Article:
Nedim knew the worth of things. He also knew that not all virgins were beautiful. His sister was outright ugly. He suspected that would be the pool from which the virgins were drawn. He also suspected that was the very reason women were required to wear a niqab or burkha. Ugly women could have beautiful eyes.
There was one thing about martyrdom Nedim didn’t know and it bothered him a great deal. Would he have a fully functional body in paradise? He had seen what was left of martyrs on the news. Logic told him that unless you got a new body in paradise, the quantity of women (virgin or otherwise) didn’t matter. Then again, did you even qualify as a martyr if the police (or whatever these men were) simply beheaded you in public and you never claimed any infidel lives?
The interrogator and Nedim sat staring at one another, each waiting for the other to blink. To an onlooker, it would have looked like two children having a staring contest at school. The simple truth was that the other men were waiting for Nedim to crack. One of them would have certainly hit him again if they had realized his mind had left the room and become completely tangled up in the virgin problem.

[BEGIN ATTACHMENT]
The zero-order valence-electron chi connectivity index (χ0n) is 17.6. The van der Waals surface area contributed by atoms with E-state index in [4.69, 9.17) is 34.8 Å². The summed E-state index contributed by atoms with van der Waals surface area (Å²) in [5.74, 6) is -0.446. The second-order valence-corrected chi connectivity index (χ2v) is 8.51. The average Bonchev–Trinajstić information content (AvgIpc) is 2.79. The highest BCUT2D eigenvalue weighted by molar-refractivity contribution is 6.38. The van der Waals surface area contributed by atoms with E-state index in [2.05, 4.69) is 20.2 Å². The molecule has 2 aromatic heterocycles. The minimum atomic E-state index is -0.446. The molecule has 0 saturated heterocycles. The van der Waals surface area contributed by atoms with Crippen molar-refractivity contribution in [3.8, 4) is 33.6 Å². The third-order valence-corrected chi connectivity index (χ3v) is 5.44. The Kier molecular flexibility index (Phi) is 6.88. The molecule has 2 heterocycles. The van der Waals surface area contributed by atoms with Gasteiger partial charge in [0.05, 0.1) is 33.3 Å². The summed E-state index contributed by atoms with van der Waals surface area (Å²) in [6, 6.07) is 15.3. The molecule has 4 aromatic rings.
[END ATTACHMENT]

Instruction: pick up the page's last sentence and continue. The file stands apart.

When Nedim’s mind finally came back to the room, he noticed the other man had picked up a silver pen and had been doodling on the pad. Nedim didn’t take his eyes off the man, but his field of vision revealed there was now a lot of ink on the once clean white pad. None of it stood out as words, so it must have been doodles.
A little voice in the back of Nedim’s mind said he should be asking for a trial. The big voice of logic told him these men had never shown him badges, didn’t wear uniforms, and made no claims to any government affiliation. A public trial was not going to be an option. That big voice said his body was going to be found on a street near his mosque with a proclamation pinned on it and his head a few feet away. There was only one way out of this, and that was not to blink. The first point of yielding had to come from the other side of the table, or this was over.
Without taking his eyes off him, the other man placed the confession in front of him and laid the Cross pen on top of it. A blow to the back of Nedim’s head came with the words “sign it.” Thus ended the staring contest, with a cheat.
His hands were roughly untied, he right hand brought to the pen while the left was held behind him. “Sign it,” said the man calmly from across the table.
“I am a good Muslim, nothing more,” responded Nedim.
The man reached in his suit jacket and pulled out a folded newspaper page. He unfolded it and laid it before Nedim. “Good Muslims don’t kill other Muslims,” was the man’s quiet reply. “You are not a martyr and you will not be welcomed into paradise. How could you possibly atone for this in the few short hours you have to live?”
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